Book review: What WH Auden Can Do For You

Alexander McCall Smith. Picture: Phil Wilkinson
Alexander McCall Smith. Picture: Phil Wilkinson
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Alexander McCall Smith celebrates the life of WH Auden, whose work creeps into his fiction

What WH Auden Can Do For You

Alexander McCall Smith

Princeton University Press, 137pp, £13.95

The Minor Adjustment Beauty Salon

Alexander McCall Smith

Little Brown, 249pp, £16.99

Alexander McCall Smith is diverse, particular and prolific, best known to his readers for The No.1 Ladies’ Detective Agency series featuring Mma Precious Ramotswe, Botswana’s answer to Miss Marple.

Rotund of contour, she is an essence, as well as a character, held affectionately one feels in the steady gaze of her creator who has imbued her with steely decency, uncommon shrewdness and a willingness to see in her fellow sinners the possibilities of goodness.

Mma Ramotswe is pre-eminent in “the bright circle of (McCall Smith’s) recognition” – a phrase originally attributed by the poet WH Auden to Sigmund Freud. McCall Smith’s devotion to Auden’s work has long been known to readers of his Isabel Dalhousie novels in which the moral philosopher, Dalhousie, sometimes invokes or quotes the poet in her pondering of a dilemma.

But it is to Ramotswe that Edward Mendelson, Auden’s literary executor, referred when in a letter to McCall Smith he pointed out that in his view WHAuden and Mma Ramotswe would have agreed about almost everything. By inference, such accord would extend to a kindredness between Auden and McCall Smith.

The extraordinary influence of the 20th century poet on the latterday best-selling novelist is set out in What WH Auden Can Do For You, McCall Smith’s testimony to the poet’s far-reaching effect. Part of the Princeton University Press’s series, Writers on Writers, McCall Smith’s brief but intense account bears personal witness, yet it also measures Auden’s poetry and importance with the scruple and integrity which readers of his most popular books have instinctively come to trust.

From the outset McCall Smith tells us: “This small book does not purport to be a work of criticism. It does not claim to shed new light on a body of work… It is an attempt to share an enthusiasm with others… It is not a hagiography…” If there is zealousness at all here, it is tempered by an intellect which critically appraises as well as appreciates Auden’s value – the metrical wizardry, Auden’s ear for a rhythmic English which disguised itself as conversational speech, so that the poet seems virtually present at one’s elbow when you read him.

McCall Smith imbibes him, recites him, evokes him, carrying with him when he travels a copy of Auden in his luggage. He recalls discovering Auden – in The Collected Shorter Poems – in the Queen’s University library in Belfast in 1973, the city then “a northern Beirut… In such an air of crisis Auden’s 1930s poetry seemed utterly apt, with its sense of things about to go wrong…” He remembers Auden reading in Edinburgh, the poet with his flies undone, reciting the work from memory.

The work, of course, and its special worth – “He helps us to have spiritual purpose and to love” – “He reminds us of community, and of how our life may be given meaning through everyday things” – is at the core of McCall Smith’s suggestion as to what Auden can do for us.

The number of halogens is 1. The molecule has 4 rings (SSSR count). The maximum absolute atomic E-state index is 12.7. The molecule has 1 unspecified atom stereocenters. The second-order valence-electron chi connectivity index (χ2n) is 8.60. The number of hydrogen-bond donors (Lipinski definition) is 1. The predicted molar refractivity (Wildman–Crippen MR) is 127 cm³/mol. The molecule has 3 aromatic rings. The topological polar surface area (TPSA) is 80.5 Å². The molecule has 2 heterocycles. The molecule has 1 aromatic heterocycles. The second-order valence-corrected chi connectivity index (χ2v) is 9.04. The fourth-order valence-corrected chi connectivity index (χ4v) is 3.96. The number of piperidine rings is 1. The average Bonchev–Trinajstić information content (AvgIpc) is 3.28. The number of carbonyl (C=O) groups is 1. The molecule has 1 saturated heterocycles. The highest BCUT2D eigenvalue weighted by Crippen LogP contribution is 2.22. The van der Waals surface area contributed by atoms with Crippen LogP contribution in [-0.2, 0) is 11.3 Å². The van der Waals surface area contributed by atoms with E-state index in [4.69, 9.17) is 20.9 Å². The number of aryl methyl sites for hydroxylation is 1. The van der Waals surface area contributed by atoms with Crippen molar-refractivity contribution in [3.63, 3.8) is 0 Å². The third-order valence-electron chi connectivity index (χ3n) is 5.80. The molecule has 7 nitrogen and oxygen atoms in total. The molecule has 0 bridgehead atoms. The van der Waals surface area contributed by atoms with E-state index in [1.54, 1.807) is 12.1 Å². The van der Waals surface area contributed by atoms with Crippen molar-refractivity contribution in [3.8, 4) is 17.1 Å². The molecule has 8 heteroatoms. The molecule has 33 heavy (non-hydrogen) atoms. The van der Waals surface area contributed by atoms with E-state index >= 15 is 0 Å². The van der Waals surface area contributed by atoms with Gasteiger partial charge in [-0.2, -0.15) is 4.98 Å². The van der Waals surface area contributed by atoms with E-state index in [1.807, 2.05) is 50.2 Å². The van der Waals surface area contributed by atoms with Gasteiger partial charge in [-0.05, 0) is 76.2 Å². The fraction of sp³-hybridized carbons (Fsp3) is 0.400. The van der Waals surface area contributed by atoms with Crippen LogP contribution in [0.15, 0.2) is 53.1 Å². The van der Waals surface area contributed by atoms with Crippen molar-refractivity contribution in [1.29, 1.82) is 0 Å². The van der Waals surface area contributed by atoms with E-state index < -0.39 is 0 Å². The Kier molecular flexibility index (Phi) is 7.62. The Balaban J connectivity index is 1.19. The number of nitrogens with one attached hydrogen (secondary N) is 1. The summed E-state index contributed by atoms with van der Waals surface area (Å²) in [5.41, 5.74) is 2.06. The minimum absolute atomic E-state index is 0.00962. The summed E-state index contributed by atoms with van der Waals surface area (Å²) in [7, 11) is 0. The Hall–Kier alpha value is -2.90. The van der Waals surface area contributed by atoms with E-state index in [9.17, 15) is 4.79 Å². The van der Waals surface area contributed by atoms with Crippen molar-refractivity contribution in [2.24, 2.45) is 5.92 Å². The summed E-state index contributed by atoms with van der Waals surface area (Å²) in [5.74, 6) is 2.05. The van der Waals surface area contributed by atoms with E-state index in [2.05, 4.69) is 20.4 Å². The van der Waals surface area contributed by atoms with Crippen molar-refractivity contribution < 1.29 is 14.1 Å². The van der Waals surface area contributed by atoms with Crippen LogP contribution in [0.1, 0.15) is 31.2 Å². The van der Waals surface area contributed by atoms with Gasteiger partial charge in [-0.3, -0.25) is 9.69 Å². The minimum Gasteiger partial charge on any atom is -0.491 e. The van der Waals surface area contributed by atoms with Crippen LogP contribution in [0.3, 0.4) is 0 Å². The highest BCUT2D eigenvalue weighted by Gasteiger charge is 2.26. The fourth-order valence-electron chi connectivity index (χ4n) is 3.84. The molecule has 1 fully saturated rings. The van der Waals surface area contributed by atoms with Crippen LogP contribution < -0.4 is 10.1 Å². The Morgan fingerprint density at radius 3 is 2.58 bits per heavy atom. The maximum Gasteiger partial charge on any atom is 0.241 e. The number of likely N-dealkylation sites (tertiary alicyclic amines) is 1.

McCall Smith’s brief journey into Auden’s poetic domain is succinctly paralleled by the journeys of Auden himself, geographical, intellectual and spiritual rites of passage undertaken from Berlin (and Spain’s civil war) during the turbulent 1930s, to Iceland, Austria, Italy, Greece and the US where, in New York City, Auden produced a substantial part of his most mature work.

Therein we find the content of Auden’s character, and the source of his compound appeal. McCall Smith draws on a number of Auden’s significant poems – September 1, 1939, In Memory of WB Yeats’ and A Summer Night among them – in elucidating the phases of Auden’s life, the poet’s dreams and occasional visions, his trust in love.

The book is written in the voice we have come to know from McCall Smith’s fiction: calm, reassuring, able to disentangle complicated ideas and emotions and to express them in ways we recognise and understand as our own. To those with a passing interest in Auden it will provide affirming delight.

In his latest love letter to Botswana – the 14th instalment in The No. 1 Ladies’ Detective Agency series – McCall Smith, as ever, presents his detectives, Mma Ramotswe and Mma Makutsi, with snaking riddles to unravel, and in this case with snakes themselves in Makutsi’s bedroom.

The official cases involve the unmasking of the culprit of a smear campaign to shut down a brand new beauty salon, in tandem with the even more delicate challenge of checking out the bona fides of the beneficiary of a will, who may in fact be an impostor.

Essentially, these investigations are pretexts. The understanding of human nature, based on empathy, which Ramotswe brings to her task, is the real concern, a focused version of the belief, (the credo of all the novels), that, though we are flawed, we have all within us a better self.

It is thus no surprise when Ramotswe’s husband, Mr JLB Matekoni, secretly enrols on the Modern Husband course, nor that Charlie, Matekoni’s garage mechanic, becomes transformed from macho chauvinist into a drooling would-be father by the sight of Mma Makutsi’s new-born boy.

Growing old is also a joy. “Many people improve as they grow older,” says the owner of the beauty salon. Ramotswe nods assent. Doubtless Auden would have agreed. Oh, and readers are vouchsafed that redbush tea improves the skin, a freebie beauty tip given too late alas for Auden whose skin was ripe for severe improvement, unlike his work, which perhaps will one day fall into the hands of Mma Ramotswe. Might it ever happen? Just one man knows.